UM traditions go beyond color

Last Friday, our campus celebrated Orange Festival, the spring celebration of everything we love about UM, under the unifying banner of orange. It’s a grand celebration of our deeply held traditions, dating all the way back to 2013.

Forgive me for not minding that I skipped it.

I come from a proud family of Miami Hurricanes and know it’s great to be one. But why all this pretense about tradition? For myself and the thousands of other students who missed the festival, it was an artificial effort to spread a free T-shirt at best – and apathy at worst.

Junior Claire Kebodeaux, one of the Orange Festival co-chairs, explained that the festival is about everything orange, “the color, the food, the tradition.” She said that it encouraged people to “learn about the history of the U.”

Is the color orange really what binds our school in unity? Must we reflect so deeply on school colors and these supposed ‘traditions’?

I grew up learning about Julia Tuttle, the founder of Miami, and her oranges. According to legend, she sent fresh orange blossoms to Henry Flagler, the railroad magnate, in the middle of a deep winter freeze. He knew then that his railroad had to come this far south, and the city of Miami was born.

But beyond that, it’s only a color.

What’s the point of a tradition? We hold up symbols, not for their symbolic sake alone, but for the ideas on which they rest.

Greek Life carries Greek letters because it harkens back to classical ideals of scholarship and character. Iron Arrow wears the jackets of the Seminole Tribe to carry on the legacy of Seminole warriors from people who knew their land and were proud leaders of it.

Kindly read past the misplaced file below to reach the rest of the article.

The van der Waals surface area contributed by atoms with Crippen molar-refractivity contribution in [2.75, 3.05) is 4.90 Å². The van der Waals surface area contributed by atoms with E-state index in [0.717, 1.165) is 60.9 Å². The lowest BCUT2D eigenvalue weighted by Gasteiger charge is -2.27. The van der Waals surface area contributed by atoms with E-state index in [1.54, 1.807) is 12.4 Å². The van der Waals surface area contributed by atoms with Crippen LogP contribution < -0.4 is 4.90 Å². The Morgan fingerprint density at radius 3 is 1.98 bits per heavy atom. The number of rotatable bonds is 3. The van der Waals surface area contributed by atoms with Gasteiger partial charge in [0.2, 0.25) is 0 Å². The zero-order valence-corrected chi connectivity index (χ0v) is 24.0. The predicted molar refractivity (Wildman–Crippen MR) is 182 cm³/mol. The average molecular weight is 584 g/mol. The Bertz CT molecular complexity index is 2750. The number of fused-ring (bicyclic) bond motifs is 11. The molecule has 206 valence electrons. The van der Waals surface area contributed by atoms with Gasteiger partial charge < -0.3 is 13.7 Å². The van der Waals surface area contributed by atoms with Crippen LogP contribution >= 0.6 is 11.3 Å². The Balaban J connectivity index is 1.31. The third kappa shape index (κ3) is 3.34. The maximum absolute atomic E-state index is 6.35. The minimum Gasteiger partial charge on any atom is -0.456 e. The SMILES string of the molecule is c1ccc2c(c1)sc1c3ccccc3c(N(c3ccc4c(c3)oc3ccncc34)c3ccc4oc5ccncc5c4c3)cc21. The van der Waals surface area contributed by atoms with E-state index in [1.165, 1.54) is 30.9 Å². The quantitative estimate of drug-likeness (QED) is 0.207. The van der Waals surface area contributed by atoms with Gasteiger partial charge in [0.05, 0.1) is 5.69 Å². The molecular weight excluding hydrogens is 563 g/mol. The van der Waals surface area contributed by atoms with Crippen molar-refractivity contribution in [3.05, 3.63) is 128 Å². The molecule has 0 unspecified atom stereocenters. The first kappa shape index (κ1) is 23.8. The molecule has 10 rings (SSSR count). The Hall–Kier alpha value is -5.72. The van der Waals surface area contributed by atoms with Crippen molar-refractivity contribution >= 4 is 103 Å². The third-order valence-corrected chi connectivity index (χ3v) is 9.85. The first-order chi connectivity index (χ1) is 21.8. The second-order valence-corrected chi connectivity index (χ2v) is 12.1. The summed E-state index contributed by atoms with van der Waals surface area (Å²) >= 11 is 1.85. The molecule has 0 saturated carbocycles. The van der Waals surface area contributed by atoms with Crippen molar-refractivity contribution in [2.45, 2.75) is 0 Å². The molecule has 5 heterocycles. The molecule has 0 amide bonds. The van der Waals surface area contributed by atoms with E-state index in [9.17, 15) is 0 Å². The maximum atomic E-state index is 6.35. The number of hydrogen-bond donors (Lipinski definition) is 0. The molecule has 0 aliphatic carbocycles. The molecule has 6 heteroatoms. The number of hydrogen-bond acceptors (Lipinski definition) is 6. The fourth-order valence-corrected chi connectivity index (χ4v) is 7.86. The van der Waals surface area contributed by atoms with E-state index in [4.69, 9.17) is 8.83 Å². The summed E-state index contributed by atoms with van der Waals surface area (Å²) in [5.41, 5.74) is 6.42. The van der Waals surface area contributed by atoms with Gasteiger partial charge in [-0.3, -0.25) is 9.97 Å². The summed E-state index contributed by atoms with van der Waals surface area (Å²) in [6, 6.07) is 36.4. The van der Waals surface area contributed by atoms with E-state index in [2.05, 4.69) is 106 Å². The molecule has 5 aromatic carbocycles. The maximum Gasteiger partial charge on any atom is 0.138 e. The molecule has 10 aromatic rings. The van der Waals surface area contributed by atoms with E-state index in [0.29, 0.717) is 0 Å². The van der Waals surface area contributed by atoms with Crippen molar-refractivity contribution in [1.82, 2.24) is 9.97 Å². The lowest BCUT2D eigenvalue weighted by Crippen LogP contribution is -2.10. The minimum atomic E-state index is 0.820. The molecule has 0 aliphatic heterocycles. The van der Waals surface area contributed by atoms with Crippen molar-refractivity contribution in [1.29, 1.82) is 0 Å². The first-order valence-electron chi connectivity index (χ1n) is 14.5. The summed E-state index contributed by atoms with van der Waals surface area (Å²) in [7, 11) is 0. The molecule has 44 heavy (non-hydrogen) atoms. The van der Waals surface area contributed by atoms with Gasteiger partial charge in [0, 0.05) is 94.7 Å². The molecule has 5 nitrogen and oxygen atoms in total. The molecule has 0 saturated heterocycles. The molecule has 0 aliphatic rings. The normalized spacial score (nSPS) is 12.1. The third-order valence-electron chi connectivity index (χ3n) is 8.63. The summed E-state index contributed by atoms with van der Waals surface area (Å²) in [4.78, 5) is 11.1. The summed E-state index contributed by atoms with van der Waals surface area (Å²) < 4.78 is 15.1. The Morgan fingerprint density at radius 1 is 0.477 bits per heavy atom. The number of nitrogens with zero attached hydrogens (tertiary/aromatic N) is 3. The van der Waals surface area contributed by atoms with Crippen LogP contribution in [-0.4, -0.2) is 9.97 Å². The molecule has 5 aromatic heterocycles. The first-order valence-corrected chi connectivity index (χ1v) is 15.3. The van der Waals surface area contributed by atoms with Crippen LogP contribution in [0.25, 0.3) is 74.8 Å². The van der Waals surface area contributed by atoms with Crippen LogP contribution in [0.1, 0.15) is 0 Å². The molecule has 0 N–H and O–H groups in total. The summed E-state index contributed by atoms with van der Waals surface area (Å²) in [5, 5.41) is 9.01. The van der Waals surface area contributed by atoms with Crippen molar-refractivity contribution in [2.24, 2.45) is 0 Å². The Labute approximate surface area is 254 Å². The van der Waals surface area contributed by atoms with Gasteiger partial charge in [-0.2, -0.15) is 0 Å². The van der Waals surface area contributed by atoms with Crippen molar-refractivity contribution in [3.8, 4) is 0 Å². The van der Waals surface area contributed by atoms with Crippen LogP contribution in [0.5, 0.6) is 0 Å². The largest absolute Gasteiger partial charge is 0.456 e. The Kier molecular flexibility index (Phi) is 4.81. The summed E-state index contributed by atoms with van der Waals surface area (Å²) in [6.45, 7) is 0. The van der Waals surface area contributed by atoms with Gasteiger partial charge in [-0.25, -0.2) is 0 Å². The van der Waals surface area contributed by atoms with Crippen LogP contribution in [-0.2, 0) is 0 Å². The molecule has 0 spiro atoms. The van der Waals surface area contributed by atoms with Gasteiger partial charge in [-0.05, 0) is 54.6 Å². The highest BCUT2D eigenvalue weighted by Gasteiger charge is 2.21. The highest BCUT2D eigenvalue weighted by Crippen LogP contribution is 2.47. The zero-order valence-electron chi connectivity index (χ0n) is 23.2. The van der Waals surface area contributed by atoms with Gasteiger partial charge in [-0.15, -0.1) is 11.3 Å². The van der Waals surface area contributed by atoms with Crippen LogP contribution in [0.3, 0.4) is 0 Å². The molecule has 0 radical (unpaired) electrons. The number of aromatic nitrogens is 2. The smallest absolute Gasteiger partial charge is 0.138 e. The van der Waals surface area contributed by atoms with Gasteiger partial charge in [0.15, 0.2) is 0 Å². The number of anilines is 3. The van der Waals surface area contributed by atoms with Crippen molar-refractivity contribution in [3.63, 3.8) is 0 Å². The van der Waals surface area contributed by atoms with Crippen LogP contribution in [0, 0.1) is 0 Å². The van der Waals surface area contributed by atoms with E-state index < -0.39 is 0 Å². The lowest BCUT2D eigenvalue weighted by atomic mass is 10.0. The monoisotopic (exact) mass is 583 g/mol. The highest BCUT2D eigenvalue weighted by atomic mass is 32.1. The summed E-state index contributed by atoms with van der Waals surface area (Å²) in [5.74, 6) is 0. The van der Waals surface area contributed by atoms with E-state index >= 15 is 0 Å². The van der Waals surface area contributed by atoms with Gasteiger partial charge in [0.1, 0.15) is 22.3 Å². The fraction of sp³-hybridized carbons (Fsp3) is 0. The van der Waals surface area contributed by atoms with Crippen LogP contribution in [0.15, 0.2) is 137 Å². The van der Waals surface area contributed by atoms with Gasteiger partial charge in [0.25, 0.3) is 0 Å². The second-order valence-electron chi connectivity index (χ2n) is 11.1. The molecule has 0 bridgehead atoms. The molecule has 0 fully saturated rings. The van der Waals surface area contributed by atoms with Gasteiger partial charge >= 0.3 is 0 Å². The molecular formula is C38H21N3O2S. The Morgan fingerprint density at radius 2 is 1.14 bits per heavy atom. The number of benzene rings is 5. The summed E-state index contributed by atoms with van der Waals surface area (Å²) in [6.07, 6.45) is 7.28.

Our athletics are about swagger, and a specifically bold expectation of winning. The Federation of Cuban Students and Association of Commuter Students were hallmarks of a predominantly commuter, Cuban student body, for much of the late 20th century. Even Fun Day and the other newer service days, some of UM’s best traditions, are about connecting the students to their community through service.

But for many students, Orange Festival’s emphasis on tradition matters little on such a young campus. Beyond the few examples above, there just aren’t that many great legacies. So many institutions, like the Butler Center or the Student Activities Center, are relatively newborn by collegiate standards.

Our architecture is less gothic and ivy and more glass and steel.

It’s ironic that Orange Festival was made to explain “traditions,” but instead only demonstrates how little they mean to students.

Indeed, when I think of UM’s greatest strength, it is not our history, but our youth. So why synthesize a tradition simply for the sake of tradition? The school has been so good for such a short amount of time that students can create their own organic legacies and institutions, unburdened by the work of those who came before.

This beats a free T-shirt any day of the week.

Patrick Quinlan is a junior majoring in international studies and political science.